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Cyrano is a charismatic and striking character. Once heard of or read about he is hard to forget. Probably that's why Rostand's timeless masterpiece inspired so many versions in theatre and on screen. Deeply human and deeply wounded Cyrano of Peter Dinklage and charming and witty Cyrano-fireman of Steve Martin are great, but eccentric and fiery harlequin-like James McAvoy just might be able outshine them.

Sometimes actor is simply perfect for the part and I admire Jamie Lloyd for discovering Monsieur De Bergerac in the great Scottish actor. Probably James McAvoy's fierce, intense performance is what makes this production so strong and watchable. Sure, other cast members are good too, there is some great lighting and music, interesting movement direction. But nothing quite matches McAvoy's bright star.

I did not understand why microphones and big earphones were necessary, why entire cast had to wear jeans and hoodies. I felt also deeply sorry for Rostand's beautiful, romantic poetry which is completely gone from the new adaptation of the play. Instead some rep-style rhymes and lots of swearing is used. Well, directors need to trust their audiences more and believe that theatre goes can see the modern day relevance of the play behind its verse or period costumes.

Some strongly dramatic moments of the plot are somewhat lost; Christian's death and Cyrano's demise are almost non existent. When stage descends into a complete darkness one feels like it happens in wrong moments.

Christian and Cyrano for some reason kiss, while, by that time we both know that they both adore Roxanne and not each other. Is it done to provoke?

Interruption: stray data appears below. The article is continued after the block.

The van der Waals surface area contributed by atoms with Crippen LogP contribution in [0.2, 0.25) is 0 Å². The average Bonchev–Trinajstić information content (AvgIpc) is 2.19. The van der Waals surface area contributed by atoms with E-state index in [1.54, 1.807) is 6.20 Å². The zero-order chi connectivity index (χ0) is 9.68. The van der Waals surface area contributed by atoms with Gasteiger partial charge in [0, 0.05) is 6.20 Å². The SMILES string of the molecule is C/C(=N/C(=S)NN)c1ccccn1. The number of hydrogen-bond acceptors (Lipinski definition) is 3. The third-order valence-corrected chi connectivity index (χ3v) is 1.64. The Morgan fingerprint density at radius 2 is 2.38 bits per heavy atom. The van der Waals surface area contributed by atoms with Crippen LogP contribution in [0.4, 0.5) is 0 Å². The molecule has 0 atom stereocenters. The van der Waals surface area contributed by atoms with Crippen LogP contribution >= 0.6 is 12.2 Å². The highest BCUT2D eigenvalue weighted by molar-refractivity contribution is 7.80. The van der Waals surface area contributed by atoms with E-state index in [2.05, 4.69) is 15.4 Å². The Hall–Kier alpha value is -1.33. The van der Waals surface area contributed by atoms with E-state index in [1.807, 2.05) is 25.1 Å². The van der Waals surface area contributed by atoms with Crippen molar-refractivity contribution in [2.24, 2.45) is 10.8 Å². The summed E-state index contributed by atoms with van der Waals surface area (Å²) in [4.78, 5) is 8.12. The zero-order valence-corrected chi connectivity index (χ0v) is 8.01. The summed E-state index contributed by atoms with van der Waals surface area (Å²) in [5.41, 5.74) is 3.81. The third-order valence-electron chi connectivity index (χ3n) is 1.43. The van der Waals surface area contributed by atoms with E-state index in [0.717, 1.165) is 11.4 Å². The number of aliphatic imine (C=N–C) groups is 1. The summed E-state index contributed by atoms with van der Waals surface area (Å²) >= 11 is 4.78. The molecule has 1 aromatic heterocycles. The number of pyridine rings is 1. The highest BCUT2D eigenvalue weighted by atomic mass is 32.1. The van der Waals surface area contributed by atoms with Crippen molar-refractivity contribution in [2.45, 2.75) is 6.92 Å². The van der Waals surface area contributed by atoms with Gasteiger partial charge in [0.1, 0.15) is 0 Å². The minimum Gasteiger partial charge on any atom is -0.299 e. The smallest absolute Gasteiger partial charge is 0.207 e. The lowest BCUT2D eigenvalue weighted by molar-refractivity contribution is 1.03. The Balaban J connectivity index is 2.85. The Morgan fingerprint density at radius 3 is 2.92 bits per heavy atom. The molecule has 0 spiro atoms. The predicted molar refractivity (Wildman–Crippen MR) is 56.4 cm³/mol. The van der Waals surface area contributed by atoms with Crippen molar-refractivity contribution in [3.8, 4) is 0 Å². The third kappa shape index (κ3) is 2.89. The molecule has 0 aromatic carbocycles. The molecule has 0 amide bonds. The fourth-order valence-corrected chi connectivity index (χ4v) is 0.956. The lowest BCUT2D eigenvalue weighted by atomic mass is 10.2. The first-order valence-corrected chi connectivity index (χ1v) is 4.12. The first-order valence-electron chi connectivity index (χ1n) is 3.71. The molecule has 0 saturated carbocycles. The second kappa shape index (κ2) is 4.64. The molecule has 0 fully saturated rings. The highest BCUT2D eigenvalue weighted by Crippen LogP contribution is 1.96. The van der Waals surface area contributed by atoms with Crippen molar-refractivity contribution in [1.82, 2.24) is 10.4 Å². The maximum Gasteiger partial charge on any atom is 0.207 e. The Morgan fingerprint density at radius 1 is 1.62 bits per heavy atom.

Having said the above, there are some extremely powerful moments and finds that emerge throughout the performance: when curtains opens entire cast stands facing us, while only Cyrano shows the audience his back gazing intensely into the mirror. It immediately sets him out as a rebel, facing away from the society and its norms.

At some point an actor comes out and starts to write on the barren back wall Cyrano's credo "I love words. That's all". It is simple, but very affecting. Is that wall an analogy with blank page that every poet and writer faces?

In the interval actors stroll rhythmically across the barren and strictly geometrical stairs. They don't look at each other, or the audience. Their actions reminded me of a busy street in a big city, where people go about their daily business and often do not notice, or care about each other. So, even outstanding individuals like Cyrano can and will be overlooked by the crowd. Director points out a blindness and cold nature of contemporary society.

Despite the fact that I am far from being in love with Jamie Lloyd's version of Cyrano De Bergerac I am truly happy that I saw it. It is undoubtedly an inspiring and memorable show with fiery beating heart, called James McAvoy.

Dimitri Devdariani


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